its annual meeting in Pittsburgh, The Lord's Day Alliance has declared Pa. We had a reporter present, and for a legalized Puritan Sunday, and Conshall be able next quarter to give the gress is being besieged to enact a Sunday movement and this particular meeting law for the District of Columbia to serve the attention their far-reaching “re- as a model not only for a national Sunforms ” demand. These men are as de- day law, but for laws in the several termined as ever to subvert free govern- States as well, a sort of Sunday Volstead ment in the United States, and as far as Act, giving the nation and all the States possible in the world. They have a uniform Sunday law as we now have a launched a campaign to raise $1,100,000 uniform prohibition law.
AMERICAN STATE PAPERS
By WILLIAM ADDISON BLAKELY, of the Chicago Bar
New, Revised, and Enlarged Edition.
Rare and Valuable Documents on Religious Legislation. CONTAINS WHAT EVERY AMERICAN CITIZEN SHOULD KNOW
The Religious Laws of Colonial Times Court Decisions Relating to Religion and
Religious Rights for Freedom
Operation of Sunday Laws in the United Religious Liberty and Its Conflicts Under States the Constitution
History of Sunday Legislation from ConSunday Laws Before the Bar of Reason
stantine to the Present Time Eight Books in One. Eight Hundred Pages Cloth binding, postpaid, only $1.00; with “ Liberty," one year, $1.25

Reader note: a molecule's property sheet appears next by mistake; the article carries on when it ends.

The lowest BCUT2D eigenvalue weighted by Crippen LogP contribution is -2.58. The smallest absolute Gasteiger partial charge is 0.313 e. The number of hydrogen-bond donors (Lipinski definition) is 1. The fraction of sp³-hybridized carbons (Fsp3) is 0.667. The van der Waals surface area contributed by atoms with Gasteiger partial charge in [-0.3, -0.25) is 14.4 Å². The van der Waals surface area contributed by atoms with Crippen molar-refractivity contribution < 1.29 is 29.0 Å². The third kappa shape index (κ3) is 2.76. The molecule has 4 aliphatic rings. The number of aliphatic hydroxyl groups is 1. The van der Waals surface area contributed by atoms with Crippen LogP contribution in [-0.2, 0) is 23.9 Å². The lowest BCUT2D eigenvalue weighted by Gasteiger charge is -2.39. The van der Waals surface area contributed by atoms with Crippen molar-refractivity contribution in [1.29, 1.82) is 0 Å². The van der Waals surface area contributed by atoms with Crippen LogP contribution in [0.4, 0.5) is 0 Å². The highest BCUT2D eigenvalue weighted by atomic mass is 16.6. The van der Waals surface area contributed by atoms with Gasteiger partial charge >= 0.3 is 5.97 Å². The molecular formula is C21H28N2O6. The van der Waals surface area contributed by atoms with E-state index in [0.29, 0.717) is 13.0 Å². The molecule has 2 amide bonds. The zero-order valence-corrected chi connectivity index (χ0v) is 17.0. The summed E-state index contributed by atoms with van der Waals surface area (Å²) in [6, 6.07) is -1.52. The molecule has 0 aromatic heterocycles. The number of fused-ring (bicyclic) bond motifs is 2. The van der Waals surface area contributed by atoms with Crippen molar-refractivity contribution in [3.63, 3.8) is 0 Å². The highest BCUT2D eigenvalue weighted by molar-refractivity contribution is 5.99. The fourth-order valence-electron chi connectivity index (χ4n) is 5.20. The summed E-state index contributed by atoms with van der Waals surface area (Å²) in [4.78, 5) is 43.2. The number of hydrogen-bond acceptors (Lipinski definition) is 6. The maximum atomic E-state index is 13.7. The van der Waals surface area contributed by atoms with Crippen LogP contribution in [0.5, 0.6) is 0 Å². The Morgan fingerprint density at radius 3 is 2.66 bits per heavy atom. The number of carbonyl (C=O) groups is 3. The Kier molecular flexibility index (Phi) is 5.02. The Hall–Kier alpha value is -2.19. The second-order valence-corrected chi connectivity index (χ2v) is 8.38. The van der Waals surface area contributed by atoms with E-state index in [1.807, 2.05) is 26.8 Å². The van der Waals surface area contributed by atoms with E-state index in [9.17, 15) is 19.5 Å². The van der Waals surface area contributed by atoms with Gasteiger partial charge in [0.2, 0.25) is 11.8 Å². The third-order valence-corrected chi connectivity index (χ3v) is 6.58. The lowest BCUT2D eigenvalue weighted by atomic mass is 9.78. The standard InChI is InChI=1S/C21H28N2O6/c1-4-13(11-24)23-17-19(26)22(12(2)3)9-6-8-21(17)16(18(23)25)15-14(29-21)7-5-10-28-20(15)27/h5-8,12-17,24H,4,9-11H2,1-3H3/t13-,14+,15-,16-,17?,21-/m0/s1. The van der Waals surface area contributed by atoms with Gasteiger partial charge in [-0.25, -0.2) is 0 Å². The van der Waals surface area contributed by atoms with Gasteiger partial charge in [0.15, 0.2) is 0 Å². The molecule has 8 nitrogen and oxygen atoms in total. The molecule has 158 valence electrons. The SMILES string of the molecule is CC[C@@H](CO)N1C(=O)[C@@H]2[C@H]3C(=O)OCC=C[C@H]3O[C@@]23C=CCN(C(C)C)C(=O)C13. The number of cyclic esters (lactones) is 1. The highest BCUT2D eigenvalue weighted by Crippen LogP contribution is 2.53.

Religious Liberty in America
By C. M. SNOW This book deals with the growth of the principles of religious and civil liberty from the beginning of the Christian era down to our own time. It shows how the two principles — religious liberty and religious oppression - have run side by side through the history of nations, the one building up the true kingdom of Christ and the other making martyrs of Christ's true followers. The planting of those two principles on the shores of the New World, and the struggle between them for dominance here. is pictured in interesting detail. Considerable space is devoted to the growth and work of such un-American and oppressive organizations as the National Reform Association, the Lord's Day Alliance, and the Federal Council of the Churches, and to how these forces propose to unite and are now uniting for the enforcement of oppressive legislation, and have opened the way for union with the Catholic Church for the same purpose. The author shows how this combination of forces is working directly to fulfil the desires and purposes of Rome concerning America. The revelation of what those purnoses are and what Rome is doing to bring them about makes one of the most thrilling sections of the book. The closing chapter, “Heaven's Answer to Earth's Great Problem.” shows how God will work out the problem of this world through the second coming of Christ, and the establishment of his reign in this sin-smitten world. 436 pages, fully illustrated.